An earthquake in Sichuan, a cyclone in Myanmar, wild tornadoes and flooding in the United States--the first six months of 2008 have proven to be among the deadliest and costliest when it comes to natural catastrophes, according to research from Munich Re's Geo Risks Research Group.
From Jan. 1 to June 30, 2008, more than 150,000 people globally died in natural catastrophes--a number greater than the deaths recorded for each year since 2004, the year of the tsunami in South Asia. Overall losses for this six-month period total approximately $50 billion, of which the insurance industry covered about $13 billion.
Researchers analyzed the nearly 400 natural catastrophes occurring in the first half of 2008 to generate these figures. Munich Re noted that by comparison, in the year 2007, 960 natural catastrophes generated $82 billion in losses, with insured losses totaling $30 billion. The six month's insured losses in 2008 of $13 billion far exceed the yearly average over the last 10 years.
While the Sichuan earthquake alone accounted for $20 billion in losses, a large number of weather extremes in the United States also contributed to the $50 billion overall total. According to Munich Re, the floods and severe storms on the Mississippi River and elsewhere in June account for losses of $10 billion.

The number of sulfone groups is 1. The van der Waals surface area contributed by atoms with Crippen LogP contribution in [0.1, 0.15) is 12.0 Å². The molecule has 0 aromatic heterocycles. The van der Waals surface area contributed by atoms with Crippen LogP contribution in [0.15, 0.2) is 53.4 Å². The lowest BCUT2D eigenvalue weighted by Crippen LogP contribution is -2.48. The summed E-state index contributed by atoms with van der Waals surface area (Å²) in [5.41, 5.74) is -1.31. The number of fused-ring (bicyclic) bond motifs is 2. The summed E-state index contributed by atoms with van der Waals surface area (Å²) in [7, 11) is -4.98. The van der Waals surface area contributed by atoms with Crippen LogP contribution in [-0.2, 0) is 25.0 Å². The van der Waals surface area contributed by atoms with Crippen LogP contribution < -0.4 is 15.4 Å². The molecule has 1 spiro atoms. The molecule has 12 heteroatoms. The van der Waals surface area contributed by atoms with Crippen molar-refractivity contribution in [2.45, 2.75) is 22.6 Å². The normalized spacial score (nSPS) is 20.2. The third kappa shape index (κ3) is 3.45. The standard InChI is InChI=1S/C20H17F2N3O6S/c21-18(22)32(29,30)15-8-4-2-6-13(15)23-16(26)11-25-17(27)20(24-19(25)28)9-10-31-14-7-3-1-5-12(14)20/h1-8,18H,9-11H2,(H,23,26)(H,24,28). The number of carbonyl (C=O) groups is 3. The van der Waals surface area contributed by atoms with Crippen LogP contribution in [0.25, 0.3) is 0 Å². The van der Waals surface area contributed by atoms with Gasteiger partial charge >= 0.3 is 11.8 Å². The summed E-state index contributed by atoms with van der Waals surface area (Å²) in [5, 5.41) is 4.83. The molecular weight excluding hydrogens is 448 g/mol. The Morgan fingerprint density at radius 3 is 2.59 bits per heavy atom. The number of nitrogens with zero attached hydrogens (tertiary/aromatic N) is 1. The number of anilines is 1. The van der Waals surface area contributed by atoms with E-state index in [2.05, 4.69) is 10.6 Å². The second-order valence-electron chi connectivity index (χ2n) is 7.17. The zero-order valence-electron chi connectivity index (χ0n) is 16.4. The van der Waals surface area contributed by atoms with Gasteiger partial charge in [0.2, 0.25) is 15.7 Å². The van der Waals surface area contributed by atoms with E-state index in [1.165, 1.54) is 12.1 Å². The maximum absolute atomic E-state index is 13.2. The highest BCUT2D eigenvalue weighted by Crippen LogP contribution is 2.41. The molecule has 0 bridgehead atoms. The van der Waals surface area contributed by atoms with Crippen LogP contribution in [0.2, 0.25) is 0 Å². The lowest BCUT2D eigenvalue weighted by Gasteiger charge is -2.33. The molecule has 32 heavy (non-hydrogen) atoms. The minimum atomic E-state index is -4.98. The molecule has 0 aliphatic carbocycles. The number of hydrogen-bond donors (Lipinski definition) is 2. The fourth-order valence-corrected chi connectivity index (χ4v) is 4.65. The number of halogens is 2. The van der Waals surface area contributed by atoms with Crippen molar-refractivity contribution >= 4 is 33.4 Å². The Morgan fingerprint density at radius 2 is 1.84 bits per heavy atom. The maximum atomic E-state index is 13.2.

When it comes to insured losses, tornadoes and severe storms in the United States in February accounted for $955 million. Never have so many tornados been recorded in the first six months of any year in U.S. history. Other costly disasters include winter storms in China that generated $10 billion in overall losses, $1.6 billion of which was insured, and Europe's winter storm Emma that accounted for $1.5 billion in insured losses.
Munich Re found that the first half of the year was characterized by a large number of weather-related natural catastrophes. Of the 400 catastrophes, 300 were attributed to weather extremes.
According to the research, it appears that 2008 is so far following the trend in recent years toward more weather catastrophes influenced by climate change. Munich Re's researchers also tressed that the Sichuan and Myanmar tragedies highlighted the need for governments in such highly exposed regions to give higher priority to the risk awareness and measures designed to guard against disaster. Adapting stricter building regulations in these regions could save many human lives, the researchers opined.
September 1, 2008
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